Partition Politics: Business as Usual (2007)

Whether Caribbean hardwood or Haitian sugar, Slaves of Fashion nods to other empires, highlighting inter-imperial networks, with repeated visual patterns representing recurring themes in colonial history. Coromandel (2017), a portrait of the Dutch East India Company in Pulicat, adopts the architectural map of the imperial fort as its border, while Hokusai’s iconic Great Wave floods the corner, a reference to the Company’s presence in Japan. 

Scales weigh up the ‘blue gold’ of indigo against Black enslaved people; both were traded in weight, emphasising dehumanising reduction of people to mere commodities to be bought and sold. Other works reverse racial stereotypes, highlighting the white pirates involved in calico textile trading. A Fitzgeraldian figure advertises how muslin was appropriated by wealthy women after the French Revolution, who risked the guillotine for wearing heavy, indulgent fabrics. The work also alludes to the trend adopted by white European women of wearing flesh-toned underwear beneath their transparent dresses, deliberarately suggestive of India’s hot, sexual atmosphere.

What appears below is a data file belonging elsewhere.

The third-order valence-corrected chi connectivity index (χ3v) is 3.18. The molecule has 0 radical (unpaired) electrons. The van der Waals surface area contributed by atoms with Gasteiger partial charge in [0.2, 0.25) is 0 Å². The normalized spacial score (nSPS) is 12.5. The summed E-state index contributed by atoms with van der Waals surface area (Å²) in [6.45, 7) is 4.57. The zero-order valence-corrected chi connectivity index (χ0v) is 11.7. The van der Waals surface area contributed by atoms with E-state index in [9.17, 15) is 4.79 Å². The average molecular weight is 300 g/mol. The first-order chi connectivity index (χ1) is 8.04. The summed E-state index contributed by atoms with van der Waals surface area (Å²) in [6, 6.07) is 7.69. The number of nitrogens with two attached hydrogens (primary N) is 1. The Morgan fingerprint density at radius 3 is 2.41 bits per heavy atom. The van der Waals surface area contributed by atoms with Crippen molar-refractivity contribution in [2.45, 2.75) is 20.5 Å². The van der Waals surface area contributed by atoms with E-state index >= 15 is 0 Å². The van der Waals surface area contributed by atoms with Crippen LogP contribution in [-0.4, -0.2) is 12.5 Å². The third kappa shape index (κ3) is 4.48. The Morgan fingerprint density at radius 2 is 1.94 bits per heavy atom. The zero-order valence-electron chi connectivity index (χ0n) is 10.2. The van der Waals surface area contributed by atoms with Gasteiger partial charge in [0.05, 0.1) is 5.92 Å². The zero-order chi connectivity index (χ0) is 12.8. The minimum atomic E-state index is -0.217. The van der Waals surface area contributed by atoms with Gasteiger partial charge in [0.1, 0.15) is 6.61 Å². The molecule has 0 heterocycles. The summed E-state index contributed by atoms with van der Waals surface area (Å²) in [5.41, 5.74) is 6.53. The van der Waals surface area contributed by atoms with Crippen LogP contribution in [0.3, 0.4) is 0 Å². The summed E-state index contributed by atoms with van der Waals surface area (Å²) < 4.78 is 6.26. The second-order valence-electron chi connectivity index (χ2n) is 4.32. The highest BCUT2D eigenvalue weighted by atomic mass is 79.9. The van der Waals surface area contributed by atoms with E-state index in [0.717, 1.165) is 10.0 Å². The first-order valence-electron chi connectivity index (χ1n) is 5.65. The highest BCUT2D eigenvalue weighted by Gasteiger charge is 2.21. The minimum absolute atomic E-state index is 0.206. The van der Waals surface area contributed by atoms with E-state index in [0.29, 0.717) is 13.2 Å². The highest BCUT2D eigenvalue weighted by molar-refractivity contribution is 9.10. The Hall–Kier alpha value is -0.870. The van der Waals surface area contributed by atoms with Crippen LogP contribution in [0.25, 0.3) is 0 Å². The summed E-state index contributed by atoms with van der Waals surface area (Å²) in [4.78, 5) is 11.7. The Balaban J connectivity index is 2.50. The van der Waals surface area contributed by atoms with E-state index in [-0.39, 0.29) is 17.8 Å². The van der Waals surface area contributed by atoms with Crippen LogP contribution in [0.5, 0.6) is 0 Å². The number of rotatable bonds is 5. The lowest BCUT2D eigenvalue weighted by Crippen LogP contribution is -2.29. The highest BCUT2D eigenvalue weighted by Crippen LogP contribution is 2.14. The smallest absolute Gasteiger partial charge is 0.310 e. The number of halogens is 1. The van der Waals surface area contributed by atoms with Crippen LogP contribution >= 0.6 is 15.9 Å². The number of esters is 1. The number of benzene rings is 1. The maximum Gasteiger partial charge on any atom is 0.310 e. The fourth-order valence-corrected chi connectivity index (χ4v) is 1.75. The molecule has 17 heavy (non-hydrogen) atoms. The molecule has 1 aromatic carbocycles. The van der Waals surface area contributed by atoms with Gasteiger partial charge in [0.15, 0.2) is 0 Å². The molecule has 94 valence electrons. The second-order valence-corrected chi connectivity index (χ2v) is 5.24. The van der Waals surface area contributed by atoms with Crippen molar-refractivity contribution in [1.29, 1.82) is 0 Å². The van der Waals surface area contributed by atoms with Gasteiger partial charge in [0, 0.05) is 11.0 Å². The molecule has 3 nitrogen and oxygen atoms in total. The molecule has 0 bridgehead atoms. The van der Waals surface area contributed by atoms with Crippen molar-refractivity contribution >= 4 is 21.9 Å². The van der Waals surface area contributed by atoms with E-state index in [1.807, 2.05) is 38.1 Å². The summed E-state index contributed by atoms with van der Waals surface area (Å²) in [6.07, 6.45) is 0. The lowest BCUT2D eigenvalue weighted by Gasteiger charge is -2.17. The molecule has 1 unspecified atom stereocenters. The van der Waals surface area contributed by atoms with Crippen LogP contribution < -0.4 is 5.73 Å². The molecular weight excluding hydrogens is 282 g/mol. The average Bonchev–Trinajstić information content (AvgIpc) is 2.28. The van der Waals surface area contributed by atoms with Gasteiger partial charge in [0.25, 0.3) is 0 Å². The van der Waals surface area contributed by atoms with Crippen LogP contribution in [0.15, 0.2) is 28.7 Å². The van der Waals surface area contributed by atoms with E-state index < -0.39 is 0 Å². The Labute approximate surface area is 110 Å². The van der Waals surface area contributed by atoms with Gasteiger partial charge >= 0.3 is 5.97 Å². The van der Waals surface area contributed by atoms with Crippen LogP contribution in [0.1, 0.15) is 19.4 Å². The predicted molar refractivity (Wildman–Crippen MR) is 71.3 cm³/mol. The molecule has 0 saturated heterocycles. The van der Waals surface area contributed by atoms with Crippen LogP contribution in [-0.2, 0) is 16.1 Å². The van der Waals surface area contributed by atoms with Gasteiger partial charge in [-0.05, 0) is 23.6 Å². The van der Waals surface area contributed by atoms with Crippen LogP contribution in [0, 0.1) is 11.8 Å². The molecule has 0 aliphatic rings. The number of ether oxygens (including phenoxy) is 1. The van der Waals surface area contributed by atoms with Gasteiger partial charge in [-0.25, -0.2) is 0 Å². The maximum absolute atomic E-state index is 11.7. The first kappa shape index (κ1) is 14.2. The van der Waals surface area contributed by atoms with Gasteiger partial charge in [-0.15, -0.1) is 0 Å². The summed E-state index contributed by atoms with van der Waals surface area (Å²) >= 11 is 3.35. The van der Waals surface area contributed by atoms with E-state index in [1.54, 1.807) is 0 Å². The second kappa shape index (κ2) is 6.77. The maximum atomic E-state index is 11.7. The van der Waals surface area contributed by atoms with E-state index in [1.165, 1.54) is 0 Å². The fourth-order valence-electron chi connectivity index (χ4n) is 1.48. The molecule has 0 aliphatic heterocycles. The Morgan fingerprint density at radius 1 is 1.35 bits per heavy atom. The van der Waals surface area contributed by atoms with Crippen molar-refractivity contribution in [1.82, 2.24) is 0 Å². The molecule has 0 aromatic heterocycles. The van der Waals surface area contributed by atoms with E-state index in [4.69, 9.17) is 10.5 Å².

Muslin: The Fabric of Revolt (2017)